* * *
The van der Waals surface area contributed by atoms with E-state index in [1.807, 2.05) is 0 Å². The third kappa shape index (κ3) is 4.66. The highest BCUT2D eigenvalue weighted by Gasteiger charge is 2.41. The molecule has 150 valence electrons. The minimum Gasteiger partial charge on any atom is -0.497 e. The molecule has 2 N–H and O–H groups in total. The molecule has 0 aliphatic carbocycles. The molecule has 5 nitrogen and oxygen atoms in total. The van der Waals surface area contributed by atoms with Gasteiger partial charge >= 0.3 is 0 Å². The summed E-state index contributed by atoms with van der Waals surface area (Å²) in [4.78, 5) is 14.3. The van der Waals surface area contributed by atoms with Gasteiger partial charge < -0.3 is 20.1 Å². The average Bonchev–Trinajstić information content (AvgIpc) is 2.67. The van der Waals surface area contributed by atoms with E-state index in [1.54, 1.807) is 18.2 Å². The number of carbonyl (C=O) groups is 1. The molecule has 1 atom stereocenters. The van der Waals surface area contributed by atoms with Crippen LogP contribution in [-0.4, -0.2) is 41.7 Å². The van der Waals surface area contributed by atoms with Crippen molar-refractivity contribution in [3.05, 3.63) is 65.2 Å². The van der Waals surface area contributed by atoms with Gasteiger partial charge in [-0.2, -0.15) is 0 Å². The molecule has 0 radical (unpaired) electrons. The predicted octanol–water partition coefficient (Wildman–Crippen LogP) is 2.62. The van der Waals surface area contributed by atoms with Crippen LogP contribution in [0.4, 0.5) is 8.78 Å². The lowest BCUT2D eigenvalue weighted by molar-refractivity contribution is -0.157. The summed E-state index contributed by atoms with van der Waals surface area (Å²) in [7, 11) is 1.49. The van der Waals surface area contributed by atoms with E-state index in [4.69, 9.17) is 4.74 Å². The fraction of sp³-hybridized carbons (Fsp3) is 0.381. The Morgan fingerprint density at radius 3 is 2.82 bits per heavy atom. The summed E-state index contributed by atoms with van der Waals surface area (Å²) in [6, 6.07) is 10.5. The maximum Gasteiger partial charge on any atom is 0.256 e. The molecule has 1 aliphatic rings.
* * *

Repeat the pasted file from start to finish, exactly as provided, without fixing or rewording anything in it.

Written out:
The van der Waals surface area contributed by atoms with E-state index in [1.807, 2.05) is 0 Å². The third kappa shape index (κ3) is 4.66. The highest BCUT2D eigenvalue weighted by Gasteiger charge is 2.41. The molecule has 150 valence electrons. The minimum Gasteiger partial charge on any atom is -0.497 e. The molecule has 2 N–H and O–H groups in total. The molecule has 0 aliphatic carbocycles. The molecule has 5 nitrogen and oxygen atoms in total. The van der Waals surface area contributed by atoms with Gasteiger partial charge >= 0.3 is 0 Å². The summed E-state index contributed by atoms with van der Waals surface area (Å²) in [4.78, 5) is 14.3. The van der Waals surface area contributed by atoms with Gasteiger partial charge < -0.3 is 20.1 Å². The average Bonchev–Trinajstić information content (AvgIpc) is 2.67. The van der Waals surface area contributed by atoms with E-state index in [1.54, 1.807) is 18.2 Å². The number of carbonyl (C=O) groups is 1. The molecule has 1 atom stereocenters. The van der Waals surface area contributed by atoms with Crippen LogP contribution in [-0.4, -0.2) is 41.7 Å². The van der Waals surface area contributed by atoms with Crippen molar-refractivity contribution in [3.05, 3.63) is 65.2 Å². The van der Waals surface area contributed by atoms with Gasteiger partial charge in [-0.2, -0.15) is 0 Å². The molecule has 0 radical (unpaired) electrons. The predicted octanol–water partition coefficient (Wildman–Crippen LogP) is 2.62. The van der Waals surface area contributed by atoms with Crippen LogP contribution in [0.4, 0.5) is 8.78 Å². The lowest BCUT2D eigenvalue weighted by molar-refractivity contribution is -0.157. The summed E-state index contributed by atoms with van der Waals surface area (Å²) in [7, 11) is 1.49. The van der Waals surface area contributed by atoms with E-state index in [4.69, 9.17) is 4.74 Å². The fraction of sp³-hybridized carbons (Fsp3) is 0.381. The Morgan fingerprint density at radius 3 is 2.82 bits per heavy atom. The summed E-state index contributed by atoms with van der Waals surface area (Å²) in [6, 6.07) is 10.5. The maximum Gasteiger partial charge on any atom is 0.256 e. The molecule has 1 aliphatic rings.